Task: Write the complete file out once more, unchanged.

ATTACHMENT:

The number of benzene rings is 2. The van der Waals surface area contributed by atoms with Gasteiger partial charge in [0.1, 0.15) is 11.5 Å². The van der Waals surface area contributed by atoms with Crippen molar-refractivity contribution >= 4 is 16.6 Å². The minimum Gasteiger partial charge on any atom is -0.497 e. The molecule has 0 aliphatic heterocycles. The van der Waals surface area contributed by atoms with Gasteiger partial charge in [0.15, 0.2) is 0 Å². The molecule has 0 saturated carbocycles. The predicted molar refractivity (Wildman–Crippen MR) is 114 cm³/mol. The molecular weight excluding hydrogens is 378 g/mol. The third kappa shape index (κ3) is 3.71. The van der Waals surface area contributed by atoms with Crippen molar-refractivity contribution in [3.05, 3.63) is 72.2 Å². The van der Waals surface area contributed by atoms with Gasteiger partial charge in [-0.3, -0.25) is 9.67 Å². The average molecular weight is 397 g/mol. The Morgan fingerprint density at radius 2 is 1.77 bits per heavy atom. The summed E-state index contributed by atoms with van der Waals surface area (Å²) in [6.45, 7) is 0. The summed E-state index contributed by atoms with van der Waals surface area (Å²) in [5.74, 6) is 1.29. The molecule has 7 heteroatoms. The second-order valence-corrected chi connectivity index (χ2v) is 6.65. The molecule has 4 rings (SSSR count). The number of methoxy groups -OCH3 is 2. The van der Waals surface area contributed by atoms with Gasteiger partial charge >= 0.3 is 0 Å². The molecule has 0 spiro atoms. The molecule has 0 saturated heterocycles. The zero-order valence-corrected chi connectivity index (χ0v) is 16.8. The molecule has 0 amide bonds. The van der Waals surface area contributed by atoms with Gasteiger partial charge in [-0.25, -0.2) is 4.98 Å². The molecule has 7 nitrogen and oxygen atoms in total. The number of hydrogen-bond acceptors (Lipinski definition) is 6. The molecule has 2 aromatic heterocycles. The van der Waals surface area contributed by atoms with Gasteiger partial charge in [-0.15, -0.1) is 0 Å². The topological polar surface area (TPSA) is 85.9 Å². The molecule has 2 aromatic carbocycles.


The number of benzene rings is 2. The van der Waals surface area contributed by atoms with Gasteiger partial charge in [0.1, 0.15) is 11.5 Å². The van der Waals surface area contributed by atoms with Crippen molar-refractivity contribution >= 4 is 16.6 Å². The minimum Gasteiger partial charge on any atom is -0.497 e. The molecule has 0 aliphatic heterocycles. The van der Waals surface area contributed by atoms with Gasteiger partial charge in [0.15, 0.2) is 0 Å². The molecule has 0 saturated carbocycles. The predicted molar refractivity (Wildman–Crippen MR) is 114 cm³/mol. The molecular weight excluding hydrogens is 378 g/mol. The third kappa shape index (κ3) is 3.71. The van der Waals surface area contributed by atoms with Crippen molar-refractivity contribution in [3.05, 3.63) is 72.2 Å². The van der Waals surface area contributed by atoms with Gasteiger partial charge in [-0.3, -0.25) is 9.67 Å². The average molecular weight is 397 g/mol. The Morgan fingerprint density at radius 2 is 1.77 bits per heavy atom. The summed E-state index contributed by atoms with van der Waals surface area (Å²) in [6.45, 7) is 0. The summed E-state index contributed by atoms with van der Waals surface area (Å²) in [5.74, 6) is 1.29. The molecule has 7 heteroatoms. The second-order valence-corrected chi connectivity index (χ2v) is 6.65. The molecule has 4 rings (SSSR count). The number of methoxy groups -OCH3 is 2. The van der Waals surface area contributed by atoms with Gasteiger partial charge >= 0.3 is 0 Å². The molecule has 0 spiro atoms. The molecule has 0 saturated heterocycles. The zero-order valence-corrected chi connectivity index (χ0v) is 16.8. The molecule has 0 amide bonds. The van der Waals surface area contributed by atoms with Gasteiger partial charge in [-0.25, -0.2) is 4.98 Å². The molecule has 7 nitrogen and oxygen atoms in total. The number of hydrogen-bond acceptors (Lipinski definition) is 6. The molecule has 2 aromatic heterocycles. The van der Waals surface area contributed by atoms with Gasteiger partial charge in [-0.15, -0.1) is 0 Å². The topological polar surface area (TPSA) is 85.9 Å². The molecule has 2 aromatic carbocycles.